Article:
Are kids too self-conscious? 2 in 3 are insecure about their looks

ANN ARBOR, Mich. — Mental health issues are a growing concern among young children and teens, according to a new national poll by a team at the University of Michigan. In fact, two in three parents say their child feels insecure about their appearance. One in three parents say their child has been bullied or made fun of because of their looks.

“Children begin forming opinions about their bodies and looks at a very young age,” says Susan Woolford, MD, MPH, a child obesity expert and pediatrician at the University of Michigan Health C.S. Mott Children’s Hospital and Mott Poll co-director, in a university release. “These findings reinforce research that as kids receive unhealthy messages about societal ideals, it can lead to a poor self-image of themselves. Left unchecked, a preoccupation with appearance and body dissatisfaction may lead to decreased mental health and emotional well-being and increase risks for eating disorders, depression, and low self-esteem.”

Feeling uncomfortable about looks and appearances can negatively impact an adolescent’s self-esteem and potentially breed body image issues. In the poll, one in five parents say their teenage children dislike taking pictures because they feel self-conscious.

The C.S. Mott Children’s Hospital National Poll surveyed 1,653 parents with at least one child between the ages of eight and 18. Common reasons for these insecurities included weight issues, skin conditions such as acne, and dissatisfaction with their hair. Parents note that their children were less likely to feel awkward about their height or facial features. However, one in five parents of girls add their child felt self-conscious about their breasts.

kids Body Image

Being a teen can be the most difficult time

Parents were more likely to report that their child felt insecure about their appearance when they were a teenager in comparison to when they were eight to 12 years-old.

“As kids get older, they become more self-aware, are more likely to compare themselves to peers, and may be more influenced by media portrayals about beauty and the most desirable body shape, face, and look,” says Dr. Woolford. “It’s developmentally normal for adolescents and teens to experience some insecurities, but if it’s interfering with their ability to enjoy social interactions or other activities, they may need help.”

About a third of parents observed their children making negative comments about their looks. For parents with self-conscious children, one in three believe their appearance likely is impacting the child’s self-esteem. Another one in five parents think their child’s low self-confidence is hindering them from taking part in certain activities.

Especially with teens, parents say their child tries to remedy the situation by actively avoiding being in photos, covering themselves with clothing, or restricting what they eat. Those insecurities may be fueled by negative comments coming from others. One in three parents says their children’s appearance has been mocked or commented on by their peers, strangers, or other family members. The most common parental response is to talk about the incident. Parents were less likely to actively shield their child from the person making the hurtful statements or the person making the comments.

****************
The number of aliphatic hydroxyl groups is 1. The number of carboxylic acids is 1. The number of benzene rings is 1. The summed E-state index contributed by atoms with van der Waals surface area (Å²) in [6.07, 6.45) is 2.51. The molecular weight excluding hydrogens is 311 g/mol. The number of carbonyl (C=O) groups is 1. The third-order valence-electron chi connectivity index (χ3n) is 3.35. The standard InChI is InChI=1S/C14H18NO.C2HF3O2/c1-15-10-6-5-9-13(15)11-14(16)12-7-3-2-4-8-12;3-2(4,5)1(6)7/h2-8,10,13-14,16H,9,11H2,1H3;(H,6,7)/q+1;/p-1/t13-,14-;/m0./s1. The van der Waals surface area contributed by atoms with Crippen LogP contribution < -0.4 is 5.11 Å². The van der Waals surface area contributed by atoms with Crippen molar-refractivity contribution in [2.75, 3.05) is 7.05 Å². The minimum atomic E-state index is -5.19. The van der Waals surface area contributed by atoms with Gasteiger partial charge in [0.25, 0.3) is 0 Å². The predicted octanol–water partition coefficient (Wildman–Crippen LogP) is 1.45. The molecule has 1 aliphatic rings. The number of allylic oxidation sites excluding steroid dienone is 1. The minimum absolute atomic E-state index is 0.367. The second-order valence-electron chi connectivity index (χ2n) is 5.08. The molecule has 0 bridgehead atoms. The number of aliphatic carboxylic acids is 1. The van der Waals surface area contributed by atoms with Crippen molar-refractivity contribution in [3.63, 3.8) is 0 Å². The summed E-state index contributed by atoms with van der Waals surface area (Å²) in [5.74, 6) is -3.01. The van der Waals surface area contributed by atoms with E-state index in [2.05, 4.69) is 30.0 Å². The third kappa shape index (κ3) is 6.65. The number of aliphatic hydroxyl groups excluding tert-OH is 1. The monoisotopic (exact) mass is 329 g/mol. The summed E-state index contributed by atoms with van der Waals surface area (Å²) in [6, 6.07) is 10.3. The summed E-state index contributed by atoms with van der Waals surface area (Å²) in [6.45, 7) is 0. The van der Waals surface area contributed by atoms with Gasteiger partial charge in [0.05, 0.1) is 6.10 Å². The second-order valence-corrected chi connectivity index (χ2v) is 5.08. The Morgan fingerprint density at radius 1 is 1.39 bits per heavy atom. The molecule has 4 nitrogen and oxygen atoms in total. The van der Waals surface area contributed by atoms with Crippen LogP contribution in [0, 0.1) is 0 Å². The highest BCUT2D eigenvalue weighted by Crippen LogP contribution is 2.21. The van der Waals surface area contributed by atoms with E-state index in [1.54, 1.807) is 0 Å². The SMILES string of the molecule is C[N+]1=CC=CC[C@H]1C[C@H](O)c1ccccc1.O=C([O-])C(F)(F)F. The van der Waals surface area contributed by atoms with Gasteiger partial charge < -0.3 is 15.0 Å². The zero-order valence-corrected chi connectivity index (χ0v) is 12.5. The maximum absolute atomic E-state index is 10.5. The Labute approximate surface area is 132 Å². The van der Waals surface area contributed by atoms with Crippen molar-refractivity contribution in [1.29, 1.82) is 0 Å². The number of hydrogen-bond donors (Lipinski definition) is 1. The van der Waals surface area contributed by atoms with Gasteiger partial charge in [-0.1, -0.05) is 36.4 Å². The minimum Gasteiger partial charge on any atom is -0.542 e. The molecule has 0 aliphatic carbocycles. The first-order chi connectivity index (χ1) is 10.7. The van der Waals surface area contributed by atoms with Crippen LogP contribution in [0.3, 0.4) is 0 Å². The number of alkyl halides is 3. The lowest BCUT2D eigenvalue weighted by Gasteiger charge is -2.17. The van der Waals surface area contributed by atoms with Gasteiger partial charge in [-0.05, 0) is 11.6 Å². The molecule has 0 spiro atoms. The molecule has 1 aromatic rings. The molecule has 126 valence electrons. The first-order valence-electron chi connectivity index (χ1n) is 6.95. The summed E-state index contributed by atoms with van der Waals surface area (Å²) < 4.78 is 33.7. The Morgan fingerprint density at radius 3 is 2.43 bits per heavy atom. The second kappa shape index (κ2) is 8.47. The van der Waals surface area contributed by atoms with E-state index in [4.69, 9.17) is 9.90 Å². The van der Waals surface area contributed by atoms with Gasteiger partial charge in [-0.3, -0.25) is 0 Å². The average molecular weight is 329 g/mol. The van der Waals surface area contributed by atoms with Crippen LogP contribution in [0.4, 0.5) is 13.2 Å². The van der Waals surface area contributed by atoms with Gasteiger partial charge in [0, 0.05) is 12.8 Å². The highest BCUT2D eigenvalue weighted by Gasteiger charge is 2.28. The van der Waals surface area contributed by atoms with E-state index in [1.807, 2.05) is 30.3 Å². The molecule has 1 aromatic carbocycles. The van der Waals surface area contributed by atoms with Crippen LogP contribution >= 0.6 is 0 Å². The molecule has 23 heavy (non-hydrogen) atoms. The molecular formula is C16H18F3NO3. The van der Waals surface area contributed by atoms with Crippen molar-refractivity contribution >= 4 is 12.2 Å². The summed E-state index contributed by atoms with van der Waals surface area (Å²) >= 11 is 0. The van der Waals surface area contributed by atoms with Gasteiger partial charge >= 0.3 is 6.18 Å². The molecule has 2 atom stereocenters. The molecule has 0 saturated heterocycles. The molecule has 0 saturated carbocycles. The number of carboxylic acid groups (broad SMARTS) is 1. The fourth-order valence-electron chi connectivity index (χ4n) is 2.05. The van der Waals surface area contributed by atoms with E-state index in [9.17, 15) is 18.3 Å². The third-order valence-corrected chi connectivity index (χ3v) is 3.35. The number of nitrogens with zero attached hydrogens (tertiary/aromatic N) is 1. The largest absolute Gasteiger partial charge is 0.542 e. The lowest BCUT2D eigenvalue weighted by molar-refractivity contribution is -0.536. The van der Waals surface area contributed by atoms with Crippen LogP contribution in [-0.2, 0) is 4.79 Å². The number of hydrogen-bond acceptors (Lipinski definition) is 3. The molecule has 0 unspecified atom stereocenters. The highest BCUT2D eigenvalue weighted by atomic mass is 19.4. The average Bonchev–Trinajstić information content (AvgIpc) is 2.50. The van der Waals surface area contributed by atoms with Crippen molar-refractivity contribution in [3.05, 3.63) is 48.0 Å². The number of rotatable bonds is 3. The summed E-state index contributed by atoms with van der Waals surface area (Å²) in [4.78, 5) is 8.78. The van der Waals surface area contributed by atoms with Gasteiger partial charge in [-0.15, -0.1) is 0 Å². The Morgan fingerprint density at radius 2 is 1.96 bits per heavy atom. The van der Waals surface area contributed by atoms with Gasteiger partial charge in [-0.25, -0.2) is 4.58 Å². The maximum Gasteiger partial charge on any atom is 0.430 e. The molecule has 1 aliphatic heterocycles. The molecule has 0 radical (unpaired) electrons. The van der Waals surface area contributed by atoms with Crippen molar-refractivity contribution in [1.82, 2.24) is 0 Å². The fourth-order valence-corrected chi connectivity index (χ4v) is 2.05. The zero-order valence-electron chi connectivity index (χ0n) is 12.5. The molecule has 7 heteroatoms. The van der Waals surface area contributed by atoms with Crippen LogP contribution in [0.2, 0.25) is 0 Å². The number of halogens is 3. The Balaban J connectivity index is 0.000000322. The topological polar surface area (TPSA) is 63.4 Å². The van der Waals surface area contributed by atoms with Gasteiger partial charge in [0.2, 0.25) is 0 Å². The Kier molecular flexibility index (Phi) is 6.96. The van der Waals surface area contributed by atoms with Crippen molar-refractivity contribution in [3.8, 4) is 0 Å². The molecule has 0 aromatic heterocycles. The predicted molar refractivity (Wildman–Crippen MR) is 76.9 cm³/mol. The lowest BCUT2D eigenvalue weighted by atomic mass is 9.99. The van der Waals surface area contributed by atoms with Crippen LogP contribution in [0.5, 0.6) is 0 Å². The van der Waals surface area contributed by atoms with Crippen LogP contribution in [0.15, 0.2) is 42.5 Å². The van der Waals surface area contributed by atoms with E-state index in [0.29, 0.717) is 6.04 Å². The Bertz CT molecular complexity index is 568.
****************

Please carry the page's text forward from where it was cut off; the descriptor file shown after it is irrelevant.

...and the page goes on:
How can parents change the body image conversation?

Based on the findings, Dr. Woolford recommends that parents follow these suggestions. First, role model self-love by not making negative comments about their own appearance and instead vocalize appreciation for the powerful things your body does, such as taking you on walks or swimming.

“Kids are watching every time you step on that scale and sigh about needing to lose weight or point out your own perceived flaws in the mirror,” the researcher says.

Second, teach children how to embrace body diversity positively, whether in person or on television. However, Dr. Woolford says you should avoid giving compliments on a person’s beauty. Even if well-intentioned, the praise reinforces the message that physical appearance is important.

Families should also work towards redefining what it means to exercise and get good nutrition. Shifting the mindset from eating and working out for the purpose of looking good to feeling good may help with preventing unhealthy dieting in the future. Having regular family meals can also keep parents connected to kids and encourage an open dialogue on what’s going on in their lives.

Lastly, parents should limit social media usage to avoid comparisons to unrealistic, filtered photos from influencers and celebrities.

“Parents can teach their children to be media literate and savvy, so they understand that these portrayals of the perfect body, face and look in advertisements, media and even from their own friends doesn’t reflect reality,” Woolford concludes. “By laying a strong foundation of healthy attitudes, parents can help their children develop a positive body image through youth and adulthood.”

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About the Author

Jocelyn Solis-Moreira

Jocelyn is a New York-based science journalist whose work has appeared in Discover Magazine, Health, and Live Science, among other publications. She holds a Master’s of Science in Psychology with a concentration in behavioral neuroscience and a Bachelor’s of Science in integrative neuroscience from Binghamton University. Jocelyn has reported on several medical and science topics ranging from coronavirus news to the latest findings in women’s health.

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